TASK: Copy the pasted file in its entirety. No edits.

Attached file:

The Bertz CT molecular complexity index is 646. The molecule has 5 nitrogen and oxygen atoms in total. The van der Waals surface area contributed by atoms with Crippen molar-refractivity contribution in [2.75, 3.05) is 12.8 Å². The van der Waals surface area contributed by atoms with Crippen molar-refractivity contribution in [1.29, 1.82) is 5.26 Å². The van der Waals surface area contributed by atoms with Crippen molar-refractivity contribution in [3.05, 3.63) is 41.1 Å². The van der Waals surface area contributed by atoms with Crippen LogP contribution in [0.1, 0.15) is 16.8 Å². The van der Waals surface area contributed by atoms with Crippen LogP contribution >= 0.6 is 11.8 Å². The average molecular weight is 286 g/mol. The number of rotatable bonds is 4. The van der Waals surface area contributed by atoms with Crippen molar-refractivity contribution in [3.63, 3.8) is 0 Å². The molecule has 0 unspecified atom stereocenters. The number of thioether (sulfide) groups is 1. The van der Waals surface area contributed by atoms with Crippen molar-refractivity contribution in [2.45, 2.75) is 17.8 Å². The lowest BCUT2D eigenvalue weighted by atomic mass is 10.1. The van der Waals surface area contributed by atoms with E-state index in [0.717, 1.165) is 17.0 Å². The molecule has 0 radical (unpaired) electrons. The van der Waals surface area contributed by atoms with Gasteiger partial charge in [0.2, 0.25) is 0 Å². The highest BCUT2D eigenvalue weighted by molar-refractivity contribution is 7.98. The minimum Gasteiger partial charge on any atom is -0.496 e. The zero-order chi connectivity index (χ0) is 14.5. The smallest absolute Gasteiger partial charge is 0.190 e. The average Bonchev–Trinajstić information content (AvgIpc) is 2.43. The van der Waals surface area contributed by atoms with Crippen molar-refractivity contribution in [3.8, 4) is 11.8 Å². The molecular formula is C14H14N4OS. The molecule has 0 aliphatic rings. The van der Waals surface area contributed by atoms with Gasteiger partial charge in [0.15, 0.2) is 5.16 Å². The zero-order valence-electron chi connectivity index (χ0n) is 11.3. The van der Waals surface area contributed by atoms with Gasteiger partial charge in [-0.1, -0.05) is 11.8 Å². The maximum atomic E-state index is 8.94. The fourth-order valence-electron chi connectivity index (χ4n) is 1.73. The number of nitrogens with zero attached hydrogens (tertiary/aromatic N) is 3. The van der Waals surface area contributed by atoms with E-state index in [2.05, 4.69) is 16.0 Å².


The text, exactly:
The Bertz CT molecular complexity index is 646. The molecule has 5 nitrogen and oxygen atoms in total. The van der Waals surface area contributed by atoms with Crippen molar-refractivity contribution in [2.75, 3.05) is 12.8 Å². The van der Waals surface area contributed by atoms with Crippen molar-refractivity contribution in [1.29, 1.82) is 5.26 Å². The van der Waals surface area contributed by atoms with Crippen molar-refractivity contribution in [3.05, 3.63) is 41.1 Å². The van der Waals surface area contributed by atoms with Crippen LogP contribution in [0.1, 0.15) is 16.8 Å². The van der Waals surface area contributed by atoms with Crippen LogP contribution >= 0.6 is 11.8 Å². The average molecular weight is 286 g/mol. The number of rotatable bonds is 4. The van der Waals surface area contributed by atoms with Crippen molar-refractivity contribution in [3.63, 3.8) is 0 Å². The molecule has 0 unspecified atom stereocenters. The number of thioether (sulfide) groups is 1. The van der Waals surface area contributed by atoms with Crippen molar-refractivity contribution in [2.45, 2.75) is 17.8 Å². The lowest BCUT2D eigenvalue weighted by atomic mass is 10.1. The van der Waals surface area contributed by atoms with E-state index in [0.717, 1.165) is 17.0 Å². The molecule has 0 radical (unpaired) electrons. The van der Waals surface area contributed by atoms with Gasteiger partial charge in [0.2, 0.25) is 0 Å². The highest BCUT2D eigenvalue weighted by molar-refractivity contribution is 7.98. The minimum Gasteiger partial charge on any atom is -0.496 e. The zero-order chi connectivity index (χ0) is 14.5. The smallest absolute Gasteiger partial charge is 0.190 e. The average Bonchev–Trinajstić information content (AvgIpc) is 2.43. The van der Waals surface area contributed by atoms with Crippen molar-refractivity contribution in [3.8, 4) is 11.8 Å². The molecular formula is C14H14N4OS. The molecule has 0 aliphatic rings. The van der Waals surface area contributed by atoms with Gasteiger partial charge in [0.15, 0.2) is 5.16 Å². The zero-order valence-electron chi connectivity index (χ0n) is 11.3. The van der Waals surface area contributed by atoms with Gasteiger partial charge in [-0.1, -0.05) is 11.8 Å². The maximum atomic E-state index is 8.94. The fourth-order valence-electron chi connectivity index (χ4n) is 1.73. The number of nitrogens with zero attached hydrogens (tertiary/aromatic N) is 3. The van der Waals surface area contributed by atoms with E-state index in [2.05, 4.69) is 16.0 Å².